Based in Verkhnyaya Salda, Central Russia, VSMPO-Avisma has subsidiaries with production facilities in the United States, Switzerland and Britain, and sales and distribution staff in the United States, Europe and Asia, according to its Web site and annual reports. This is no doubt a factor that has allowed the company to get away with it, according to three experts on sanctions and Russian defense who spoke to Reuters.

VSMPO-Avisma’s vice chairman and majority shareholder, Russian billionaire Mikhail Shelkov, ranked by Forbes this year as the 59th richest man in Russia, was also not sanctioned.

According to past press releases, VSMPO-Avisma has long-term contracts to supply titanium to United Aircraft Corporation, a subsidiary of Rostec, which controls the production of Russian fighter jets such as the Su-34s that were shot down in Ukraine. United Aircraft has been subject to sanctions from the United States, the EU and the United Kingdom.

VSMPO-Avisma also sells to Airbus Europe (AIR.PA), and it supplied U.S. aerospace giant Boeing Co (BA.N) until March, when the Arlington, Virginia-based company said it had stopped buying titanium from Russia. Just a few months earlier, in November 2021, Boeing had announced that VSMPO-Avisma would become its largest supplier of titanium "for Boeing’s current and future commercial aircraft.

Potential sanctions against Russian titanium “would cause enormous damage to the entire aerospace industry in Europe,” while at the same time not hurting Russia in particular, because these sales are only a small part of that country’s total exports.

According to the company“s latest annual report, foreign sales accounted for about two-thirds of VSMPO-AVISMA”s $1.25 billion in revenue in 2020.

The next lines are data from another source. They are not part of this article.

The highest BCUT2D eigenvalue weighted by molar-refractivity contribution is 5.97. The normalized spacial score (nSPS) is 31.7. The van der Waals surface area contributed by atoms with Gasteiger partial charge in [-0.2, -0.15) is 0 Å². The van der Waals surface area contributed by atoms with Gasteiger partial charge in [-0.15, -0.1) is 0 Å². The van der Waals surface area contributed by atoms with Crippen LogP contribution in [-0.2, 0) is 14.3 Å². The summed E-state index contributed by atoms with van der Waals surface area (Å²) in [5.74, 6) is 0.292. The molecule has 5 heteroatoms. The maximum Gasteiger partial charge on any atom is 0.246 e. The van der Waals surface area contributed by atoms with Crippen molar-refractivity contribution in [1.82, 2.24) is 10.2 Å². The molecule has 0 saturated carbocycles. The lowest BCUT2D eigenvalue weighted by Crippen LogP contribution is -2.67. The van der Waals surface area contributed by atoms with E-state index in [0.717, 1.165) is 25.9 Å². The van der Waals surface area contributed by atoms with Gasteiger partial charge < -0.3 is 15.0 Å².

Europe and the United States have failed to agree on sanctions even against producers of banned weapons.

Since the Russian invasion in late February, Western governments and human rights organizations have condemned Russia’s use of cluster munitions: small bombs launched by rockets or rocket-propelled grenades that spread and explode over an area the size of a city block. A 2008 international treaty bans their use or production under any circumstances because of the devastating effects on civilians.

Russia used the Uragan rocket launcher, which translates to “Hurricane,” to fire cluster bombs in Kharkiv on March 24, killing eight civilians and wounding 15 others, according to the UN Human Rights Office and Ukrainian officials.

The Hurricane is produced by the Scientific-Production Association Splav, a Russian firm whose systems have been sold abroad to countries including India. The company has been sanctioned by the United States, but not by Britain or the EU. Its CEO, Alexander Smirnov, avoided sanctions altogether, except in Canada.

More information here

Also, we recommend visiting the tracker, the “base of Russian oligarchs”.


According to data collected by Bloomberg agency from the EU Eurostat database, Armenia imported more washing machines from the European Union in the first 8 months of this year than in the last 2 years combined. Kazakhstan imported $21.4 million worth of European refrigerators in August, more than three times the amount for the same period last year. Exports of electric milk pumps from the EU to Armenia nearly tripled in the first half of 2022 compared to the previous year, despite a 4.3% decline in Armenia“s birth rate. Similarly, Kazakhstan”s demand for breast pumps from the EU increased by 633% in the first half of 2022, even though the country’s birth rate fell by 8.4% over the same period.

Russian demand for electric milk pumps from Kazakhstan more than doubled in the first 8 months of the year compared to all of 2021, according to the Kazakh government. The country also supplied $7.5 million worth of washing machines to Russia in 2022, up from almost zero in the previous two years. Exports of refrigerators to Russia increased 10 times over the previous year.

This is not a new problem, although the scale of Russia’s atrocities has brought it into sharp focus. Dual-use components are one of the most complex items in strategic trade. These items have both legitimate civilian and military uses, ranging from ball bearings to dental drills. Nuclear technology that could be used to support a domestic nuclear power program could be diverted to a clandestine nuclear program, as was the case in South Africa after it joined the U.S.-sponsored Atoms for Peace program.